It’s cute, of course (check out the valentine patch), but today we’re paying attention to its fur. If you have a cat, or simply observe animals, you know what’s going on off screen. The kitten is freaked out: either it’s been scared or, more likely, has seen another threatening beast: another cat, a dog, or a vacuum cleaner. The rush of adrenaline associated with fear or threat causes it to erect its hair. This makes the cat look bigger than it really is, and in this case probably serves to ward off predators or competitors. (Note too how the kitten hunches its back and stands up on its toes—another way to exaggerate your size.)
What makes the hairs stand up on end? Attached to the base of each hair follicle is a tiny muscle, collectively called the arrector pili. When the muscle contracts, it pulls the hair upright. Here’s a diagram:
The muscles contract under several circumstances. When a mammal is cold, it raises its fur for insulation, trapping a layer of warm air next to its skin. If you have a cat, you’ve probably seen it bush out its fur in winter.
And, as noted, the muscles are used in a situation of defense, to exaggerate apparent size. But you also want to exaggerate your size during offense, when you’re trying to achieve dominance, get food, or intimidate another beast of the same species. Here’s a brown hyena (Hyaena brunnea) trying to dominate a confrère:
Our closest relatives, the chimpanzees, also use their arrector pili during encounters that show dominance. Dominant individuals sometimes approach others walking upright, with fur on end:
And like our closest relatives, we have arrector pili too—and they act in a similar way. When they contract, our hair stands up and we see the phenomenon of goose bumps—so called because our skin resembles that of a plucked goose.
When does our hair stand on end? In two situations: when we’re cold and when we’re freaked out (“that horror movie made my hair stand on end”; we “bristle” with anger or fear). These are precisely the occasions when the hairs stand up in other mammals. But in our species, erect body hair has no function in keeping us warm—certainly not in Africa where the bulk of our early evolution took place. As naked apes, we’re simply furred too sparsely. And our thin body hair can hardly act to threaten or intimidate other humans.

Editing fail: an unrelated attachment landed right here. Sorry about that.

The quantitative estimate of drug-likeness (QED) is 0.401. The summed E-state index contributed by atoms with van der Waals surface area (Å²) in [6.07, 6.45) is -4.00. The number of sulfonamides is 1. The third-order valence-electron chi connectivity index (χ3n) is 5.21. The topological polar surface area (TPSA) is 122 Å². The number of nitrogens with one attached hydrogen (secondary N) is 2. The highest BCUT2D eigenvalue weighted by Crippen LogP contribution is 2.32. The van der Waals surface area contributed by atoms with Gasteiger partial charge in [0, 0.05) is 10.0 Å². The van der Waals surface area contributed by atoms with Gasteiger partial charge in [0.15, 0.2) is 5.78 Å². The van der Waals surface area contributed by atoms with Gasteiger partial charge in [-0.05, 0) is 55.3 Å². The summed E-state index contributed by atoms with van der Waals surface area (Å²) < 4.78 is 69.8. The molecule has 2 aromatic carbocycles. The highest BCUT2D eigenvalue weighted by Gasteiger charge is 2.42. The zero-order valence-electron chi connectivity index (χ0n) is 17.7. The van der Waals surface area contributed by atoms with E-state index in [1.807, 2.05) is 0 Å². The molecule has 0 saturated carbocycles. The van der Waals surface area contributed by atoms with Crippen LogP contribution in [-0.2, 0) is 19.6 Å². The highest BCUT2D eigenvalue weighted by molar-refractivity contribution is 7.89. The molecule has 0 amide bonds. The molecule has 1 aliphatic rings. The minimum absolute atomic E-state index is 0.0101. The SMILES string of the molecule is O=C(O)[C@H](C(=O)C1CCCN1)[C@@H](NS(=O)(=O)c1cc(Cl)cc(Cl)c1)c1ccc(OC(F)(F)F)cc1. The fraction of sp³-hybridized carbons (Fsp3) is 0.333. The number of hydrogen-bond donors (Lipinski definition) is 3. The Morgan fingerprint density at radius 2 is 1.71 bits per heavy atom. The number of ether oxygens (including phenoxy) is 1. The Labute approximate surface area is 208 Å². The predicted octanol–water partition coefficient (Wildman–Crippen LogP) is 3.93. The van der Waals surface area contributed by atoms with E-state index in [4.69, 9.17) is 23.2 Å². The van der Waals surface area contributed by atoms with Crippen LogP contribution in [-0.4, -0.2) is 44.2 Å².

In humans, the arrector pili—and their function when we’re cold or watching a scary movie—is a vestigial trait. It serves no purpose in our own species, but is there as an evolutionary remnant, for it has an adaptive function in our relatives, and did so in our ancestors. It’s evidence of our evolution from fur-raising ancestors, and I discuss it on p. 62 of Why Evolution is True.
Why did it evolve in ancestral mammals? I’m not sure about the evolutionary origin of these muscles, or whether the selection pressures that produced them involved cold, threat, or both. As far as I know, they’re present in all terrestrial mammals* (somebody check echidnas and platypuses, please!), and mammals evolved from reptiles. The fur was undoubtedly an adaptation for thermoregulation, and if you could get warmer by erecting that fur, so much the better. And early mammals were largely nocturnal, so a hair-erecting threat display may have been of little use.
My best guess is that the muscles originally evolved to keep the mammals warmer, and were secondarily co-opted for threat displays. In other words, the hair-erect threat display would be what Steve Gould called an exaptation: a trait evolved for one purpose that subsequently comes to serve another. Now, of course, there’s been additional evolution, so that hair erection is automatically triggered by an adrenaline surge. That situational behavior can be seen as an adaptation—just like the “wings” of penguins, which were exaptations whose precise “finlike” form evolved, as an adaptation, through natural selection.
*Pinnipeds (sea mammals like seals and walruses) and sea otters lack arrector pili, almost certainly reflecting a secondary loss after invasion of the water. Why they’ve lost them, and we haven’t, is a mystery. Perhaps they’re more deleterious if you’re living in water.